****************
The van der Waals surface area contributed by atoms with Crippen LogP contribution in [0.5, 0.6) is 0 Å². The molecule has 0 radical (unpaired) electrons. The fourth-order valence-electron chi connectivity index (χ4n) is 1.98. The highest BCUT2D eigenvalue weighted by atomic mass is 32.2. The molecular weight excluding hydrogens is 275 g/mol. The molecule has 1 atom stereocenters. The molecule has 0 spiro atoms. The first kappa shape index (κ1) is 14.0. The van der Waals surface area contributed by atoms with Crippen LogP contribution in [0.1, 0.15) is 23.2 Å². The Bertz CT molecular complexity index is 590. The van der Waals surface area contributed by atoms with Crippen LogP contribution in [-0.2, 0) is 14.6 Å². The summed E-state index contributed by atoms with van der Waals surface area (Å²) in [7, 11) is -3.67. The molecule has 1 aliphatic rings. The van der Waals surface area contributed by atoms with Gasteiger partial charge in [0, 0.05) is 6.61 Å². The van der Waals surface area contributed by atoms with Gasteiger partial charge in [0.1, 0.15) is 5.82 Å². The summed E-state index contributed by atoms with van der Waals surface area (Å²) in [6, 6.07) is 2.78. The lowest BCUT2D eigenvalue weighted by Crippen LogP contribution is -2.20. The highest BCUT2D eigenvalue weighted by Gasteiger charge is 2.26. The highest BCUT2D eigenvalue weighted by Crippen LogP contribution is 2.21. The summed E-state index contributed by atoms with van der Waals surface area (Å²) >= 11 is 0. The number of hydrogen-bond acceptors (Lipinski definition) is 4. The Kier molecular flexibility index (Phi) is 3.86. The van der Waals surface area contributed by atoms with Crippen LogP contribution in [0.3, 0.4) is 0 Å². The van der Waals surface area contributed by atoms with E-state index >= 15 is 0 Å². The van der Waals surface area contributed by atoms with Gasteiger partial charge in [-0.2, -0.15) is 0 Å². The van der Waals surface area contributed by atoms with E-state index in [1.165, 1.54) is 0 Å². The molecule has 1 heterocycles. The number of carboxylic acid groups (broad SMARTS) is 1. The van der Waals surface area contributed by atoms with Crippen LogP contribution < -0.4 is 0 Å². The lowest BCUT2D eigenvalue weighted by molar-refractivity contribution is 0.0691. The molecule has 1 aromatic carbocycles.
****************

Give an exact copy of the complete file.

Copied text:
The van der Waals surface area contributed by atoms with Crippen LogP contribution in [0.5, 0.6) is 0 Å². The molecule has 0 radical (unpaired) electrons. The fourth-order valence-electron chi connectivity index (χ4n) is 1.98. The highest BCUT2D eigenvalue weighted by atomic mass is 32.2. The molecular weight excluding hydrogens is 275 g/mol. The molecule has 1 atom stereocenters. The molecule has 0 spiro atoms. The first kappa shape index (κ1) is 14.0. The van der Waals surface area contributed by atoms with Crippen LogP contribution in [0.1, 0.15) is 23.2 Å². The Bertz CT molecular complexity index is 590. The van der Waals surface area contributed by atoms with Crippen LogP contribution in [-0.2, 0) is 14.6 Å². The summed E-state index contributed by atoms with van der Waals surface area (Å²) in [7, 11) is -3.67. The molecule has 1 aliphatic rings. The van der Waals surface area contributed by atoms with Gasteiger partial charge in [0, 0.05) is 6.61 Å². The van der Waals surface area contributed by atoms with Gasteiger partial charge in [0.1, 0.15) is 5.82 Å². The summed E-state index contributed by atoms with van der Waals surface area (Å²) in [6, 6.07) is 2.78. The lowest BCUT2D eigenvalue weighted by Crippen LogP contribution is -2.20. The highest BCUT2D eigenvalue weighted by Gasteiger charge is 2.26. The highest BCUT2D eigenvalue weighted by Crippen LogP contribution is 2.21. The summed E-state index contributed by atoms with van der Waals surface area (Å²) >= 11 is 0. The number of hydrogen-bond acceptors (Lipinski definition) is 4. The Kier molecular flexibility index (Phi) is 3.86. The van der Waals surface area contributed by atoms with Crippen LogP contribution in [0.3, 0.4) is 0 Å². The van der Waals surface area contributed by atoms with E-state index >= 15 is 0 Å². The van der Waals surface area contributed by atoms with Gasteiger partial charge in [-0.2, -0.15) is 0 Å². The van der Waals surface area contributed by atoms with E-state index in [1.165, 1.54) is 0 Å². The molecule has 1 heterocycles. The number of carboxylic acid groups (broad SMARTS) is 1. The van der Waals surface area contributed by atoms with Crippen LogP contribution < -0.4 is 0 Å². The lowest BCUT2D eigenvalue weighted by molar-refractivity contribution is 0.0691. The molecule has 1 aromatic carbocycles.